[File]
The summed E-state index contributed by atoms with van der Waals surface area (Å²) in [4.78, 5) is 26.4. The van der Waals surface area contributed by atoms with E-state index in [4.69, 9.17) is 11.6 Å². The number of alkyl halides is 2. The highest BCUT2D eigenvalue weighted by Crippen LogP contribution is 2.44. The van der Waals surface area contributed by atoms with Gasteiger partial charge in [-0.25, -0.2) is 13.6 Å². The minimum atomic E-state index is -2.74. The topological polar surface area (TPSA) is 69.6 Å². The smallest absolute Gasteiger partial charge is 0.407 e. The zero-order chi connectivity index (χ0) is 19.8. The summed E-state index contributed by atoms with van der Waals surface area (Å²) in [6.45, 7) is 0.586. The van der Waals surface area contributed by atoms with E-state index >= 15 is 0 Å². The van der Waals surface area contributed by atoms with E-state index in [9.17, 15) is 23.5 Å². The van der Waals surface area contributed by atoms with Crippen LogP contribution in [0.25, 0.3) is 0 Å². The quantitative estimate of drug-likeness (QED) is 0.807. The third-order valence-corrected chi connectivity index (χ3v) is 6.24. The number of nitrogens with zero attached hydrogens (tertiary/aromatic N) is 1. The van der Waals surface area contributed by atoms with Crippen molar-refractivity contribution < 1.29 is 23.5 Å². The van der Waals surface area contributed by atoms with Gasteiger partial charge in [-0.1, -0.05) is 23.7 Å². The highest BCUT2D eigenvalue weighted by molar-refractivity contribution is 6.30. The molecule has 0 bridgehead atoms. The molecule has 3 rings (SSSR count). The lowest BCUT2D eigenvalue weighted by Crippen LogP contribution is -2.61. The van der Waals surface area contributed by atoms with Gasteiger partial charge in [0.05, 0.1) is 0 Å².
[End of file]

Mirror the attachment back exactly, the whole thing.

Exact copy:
The summed E-state index contributed by atoms with van der Waals surface area (Å²) in [4.78, 5) is 26.4. The van der Waals surface area contributed by atoms with E-state index in [4.69, 9.17) is 11.6 Å². The number of alkyl halides is 2. The highest BCUT2D eigenvalue weighted by Crippen LogP contribution is 2.44. The van der Waals surface area contributed by atoms with Gasteiger partial charge in [-0.25, -0.2) is 13.6 Å². The minimum atomic E-state index is -2.74. The topological polar surface area (TPSA) is 69.6 Å². The smallest absolute Gasteiger partial charge is 0.407 e. The zero-order chi connectivity index (χ0) is 19.8. The summed E-state index contributed by atoms with van der Waals surface area (Å²) in [6.45, 7) is 0.586. The van der Waals surface area contributed by atoms with E-state index >= 15 is 0 Å². The van der Waals surface area contributed by atoms with E-state index in [9.17, 15) is 23.5 Å². The van der Waals surface area contributed by atoms with Crippen LogP contribution in [0.25, 0.3) is 0 Å². The quantitative estimate of drug-likeness (QED) is 0.807. The third-order valence-corrected chi connectivity index (χ3v) is 6.24. The number of nitrogens with zero attached hydrogens (tertiary/aromatic N) is 1. The van der Waals surface area contributed by atoms with Crippen molar-refractivity contribution < 1.29 is 23.5 Å². The van der Waals surface area contributed by atoms with Gasteiger partial charge in [-0.1, -0.05) is 23.7 Å². The highest BCUT2D eigenvalue weighted by molar-refractivity contribution is 6.30. The molecule has 0 bridgehead atoms. The molecule has 3 rings (SSSR count). The lowest BCUT2D eigenvalue weighted by Crippen LogP contribution is -2.61. The van der Waals surface area contributed by atoms with Gasteiger partial charge in [0.05, 0.1) is 0 Å².